Cravings | How to Braise for the Most Fall-Apart-Tender Meats Ever
How to Braise for the Most Fall-Apart-Tender Meats Ever

Braise the roof for your new go-to fall cooking technique.

If you've ever had meat that basically falls apart when you touch it with a fork, it's probably braised. But what is braising, exactly? It's the best type of slow cooking that's low effort, high reward. To braise, you just sear or caramelize the outside of meat, add some aromatics (our best friends garlic and onion), and then cover it partially with liquid and let it simmer away in the oven for a few hours. This is particularly transformative when it comes to typically tougher cuts of meat, like short ribs, brisket, pork shoulder (aka pulled pork), chuck roast (aka pot roast), lamb shanks, and chicken thighs. (Most of which happen to usually be less expensive cuts of meat!) It's very difficult to over-cook when you braise—the longer, the better for many meats that have a lot of inter-muscular fat that needs to break down.

The key tool for braising is a braiser or Dutch oven. Both large, sturdy pots are made of cast iron, which retains a nice even heat so food can slow-cook away either on the stovetop or in the oven. (Braising can be done either way, or also in a slow cooker or pressure cooker like an Instant Pot.) The pot must have a lid to trap and re-circulate the moisture, allowing you to set and (mostly) forget it as you slow-cook your way to incredibly tender meat, or even vegetables like cabbage, fennel, or squash. But remember to set your timer! Ready to master this one-pot wonder? Follow along with a step-by-step guide to braising featuring our new Saucy, Savory & Tangy Pulled Pork recipe.

1. Pack on the Seasoning

Whether simple salt and pepper or a multi-ingredient rub (this one has garlic powder, cumin, brown sugar, kosher salt, paprika, chili flakes, and black pepper), seasoning is key. If you're cooking a big piece of meat, letting the meat sit with the spices overnight in the fridge will help it be evenly seasoned inside and out.

2. Have No Fear—Sear!

Heat up your braiser or Dutch oven to medium heat with a few tablespoons of neutral oil. (These oils, including canola, grapeseed, and vegetable, have higher smoking points, which is ideal for searing.) Brown the meat on all sides, making sure it caramelizes but doesn't burn, especially if you're using a rub with sugar in it. This will add flavor and lock in the juices of the meat, giving it nice texture on the outside as it becomes meltingly tender inside. It also looks nice!

3. Add Your Aromatics

Garlic and onion are non-negotiable, but you can add any other herbs, spices, and other flavorings here. For this pork, there's also apple to bring out the sweetness of the dish. The aromatics build the flavor of the braise from the bottom up, because you not only want the meat to taste great, but also the braising liquid—and in turn, sauce—that it cooks in. Scrape up any brown bits from the bottom of the pan (called the fond) now, and also when you deglaze with liquid.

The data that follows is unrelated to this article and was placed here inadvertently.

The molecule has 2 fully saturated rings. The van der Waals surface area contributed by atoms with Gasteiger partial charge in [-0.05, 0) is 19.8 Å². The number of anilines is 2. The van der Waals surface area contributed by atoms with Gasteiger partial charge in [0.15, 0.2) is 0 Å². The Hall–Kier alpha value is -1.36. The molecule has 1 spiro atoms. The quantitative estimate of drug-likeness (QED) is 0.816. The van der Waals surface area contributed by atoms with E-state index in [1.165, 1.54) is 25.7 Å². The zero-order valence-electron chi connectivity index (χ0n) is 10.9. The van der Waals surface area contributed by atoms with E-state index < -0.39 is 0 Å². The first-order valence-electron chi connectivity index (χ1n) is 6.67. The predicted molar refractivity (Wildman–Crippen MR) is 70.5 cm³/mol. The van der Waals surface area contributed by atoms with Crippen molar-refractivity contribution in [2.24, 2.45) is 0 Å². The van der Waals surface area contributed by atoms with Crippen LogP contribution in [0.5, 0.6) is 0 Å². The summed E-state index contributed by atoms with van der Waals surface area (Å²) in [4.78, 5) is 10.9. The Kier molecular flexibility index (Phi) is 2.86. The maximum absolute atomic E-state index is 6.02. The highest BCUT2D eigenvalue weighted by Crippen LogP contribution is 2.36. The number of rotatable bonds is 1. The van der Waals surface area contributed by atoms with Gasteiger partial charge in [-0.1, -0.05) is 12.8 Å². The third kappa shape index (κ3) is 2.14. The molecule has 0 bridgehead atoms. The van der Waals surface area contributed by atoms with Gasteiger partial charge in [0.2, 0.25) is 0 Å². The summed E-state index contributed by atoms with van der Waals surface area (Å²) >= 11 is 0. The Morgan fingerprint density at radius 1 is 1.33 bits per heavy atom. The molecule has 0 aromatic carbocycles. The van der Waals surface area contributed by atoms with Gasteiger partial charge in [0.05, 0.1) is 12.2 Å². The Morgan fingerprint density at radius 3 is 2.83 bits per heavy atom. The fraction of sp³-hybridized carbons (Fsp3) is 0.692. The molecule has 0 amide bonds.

4. Deglaze and Get All the Flavor

Any brown bits that you didn't get when you added the aromatics will definitely infuse the sauce with flavorful goodness when you later add liquid—stock, water, wine, cider, vinegar, or a combination all work.

5. Add the Meat Back Into the Braising Party

Bring that liquid back up to a boil, add your meat, cover, and let it cook. You can do this on the stovetop or in the oven. The oven allows for the entire pot to be surrounded by even heat, whereas with the stovetop you may need to check on and monitor the heat more frequently. Periodically check liquid levels to make sure it's about a third of the way up the meat. This will allow the meat to consistently and gently braise rather than steam, which would happen with too little liquid, or boil, which would happen with too much liquid, affecting the texture and timing of your meal. In the oven, this is typically done at around 300°F—a lower temp for a slow cook. Braising can average around three hours of cook time, but smaller meats like chicken thighs can braise in 45 minutes, while short ribs could take up to 8 hours. You don't have to babysit a braise too much, just check on it every hour or so for liquid levels and gently flip it for more even cooking.

6. Shred, Slice & Savor Your Braised Meat

Now comes the best part: eating. But first you have to shred the meat (with two forks, or a fun hack is to use a low speed with electric hand mixers or the paddle attachment of a stand mixer). This pork was ready at 200°F on an instant read thermometer and fell apart as soon as it came out of the oven. For some sauces, you will reduce the braising liquid into more of a glaze, but for this BBQ sauce it was the right consistency to mix right into the pork and dive in immediately. Some things in life are worth waiting for.

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